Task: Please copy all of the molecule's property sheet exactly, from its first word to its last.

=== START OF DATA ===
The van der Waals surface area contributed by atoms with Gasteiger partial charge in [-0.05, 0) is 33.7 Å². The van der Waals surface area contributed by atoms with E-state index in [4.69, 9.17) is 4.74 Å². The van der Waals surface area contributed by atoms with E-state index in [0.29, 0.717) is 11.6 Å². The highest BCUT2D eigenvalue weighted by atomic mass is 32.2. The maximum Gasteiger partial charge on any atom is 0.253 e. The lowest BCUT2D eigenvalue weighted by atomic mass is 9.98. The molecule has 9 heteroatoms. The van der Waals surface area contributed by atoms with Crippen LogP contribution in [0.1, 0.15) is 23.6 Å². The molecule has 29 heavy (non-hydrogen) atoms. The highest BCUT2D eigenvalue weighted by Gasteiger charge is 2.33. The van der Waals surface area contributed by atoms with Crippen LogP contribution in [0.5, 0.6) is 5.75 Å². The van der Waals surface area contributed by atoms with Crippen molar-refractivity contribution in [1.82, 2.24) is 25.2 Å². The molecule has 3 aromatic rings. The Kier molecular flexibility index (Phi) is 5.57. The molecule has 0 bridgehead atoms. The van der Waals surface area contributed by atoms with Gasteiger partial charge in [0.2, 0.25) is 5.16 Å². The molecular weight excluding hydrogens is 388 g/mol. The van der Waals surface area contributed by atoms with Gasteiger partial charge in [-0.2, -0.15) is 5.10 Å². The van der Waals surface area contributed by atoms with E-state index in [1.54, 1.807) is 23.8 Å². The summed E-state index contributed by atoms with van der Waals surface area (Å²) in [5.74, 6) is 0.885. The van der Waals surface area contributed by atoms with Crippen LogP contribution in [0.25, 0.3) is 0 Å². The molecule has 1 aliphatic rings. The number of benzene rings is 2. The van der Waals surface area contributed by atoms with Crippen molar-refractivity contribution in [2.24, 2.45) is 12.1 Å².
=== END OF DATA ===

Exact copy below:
The van der Waals surface area contributed by atoms with Gasteiger partial charge in [-0.05, 0) is 33.7 Å². The van der Waals surface area contributed by atoms with E-state index in [4.69, 9.17) is 4.74 Å². The van der Waals surface area contributed by atoms with E-state index in [0.29, 0.717) is 11.6 Å². The highest BCUT2D eigenvalue weighted by atomic mass is 32.2. The maximum Gasteiger partial charge on any atom is 0.253 e. The lowest BCUT2D eigenvalue weighted by atomic mass is 9.98. The molecule has 9 heteroatoms. The van der Waals surface area contributed by atoms with Crippen LogP contribution in [0.1, 0.15) is 23.6 Å². The molecule has 29 heavy (non-hydrogen) atoms. The highest BCUT2D eigenvalue weighted by Gasteiger charge is 2.33. The van der Waals surface area contributed by atoms with Crippen LogP contribution in [0.5, 0.6) is 5.75 Å². The van der Waals surface area contributed by atoms with Crippen molar-refractivity contribution in [1.82, 2.24) is 25.2 Å². The molecule has 3 aromatic rings. The Kier molecular flexibility index (Phi) is 5.57. The molecule has 0 bridgehead atoms. The van der Waals surface area contributed by atoms with Gasteiger partial charge in [0.2, 0.25) is 5.16 Å². The molecular weight excluding hydrogens is 388 g/mol. The van der Waals surface area contributed by atoms with Gasteiger partial charge in [-0.2, -0.15) is 5.10 Å². The van der Waals surface area contributed by atoms with E-state index in [1.54, 1.807) is 23.8 Å². The summed E-state index contributed by atoms with van der Waals surface area (Å²) in [5.74, 6) is 0.885. The van der Waals surface area contributed by atoms with Crippen LogP contribution in [0.25, 0.3) is 0 Å². The molecule has 1 aliphatic rings. The number of benzene rings is 2. The van der Waals surface area contributed by atoms with Crippen molar-refractivity contribution in [2.24, 2.45) is 12.1 Å².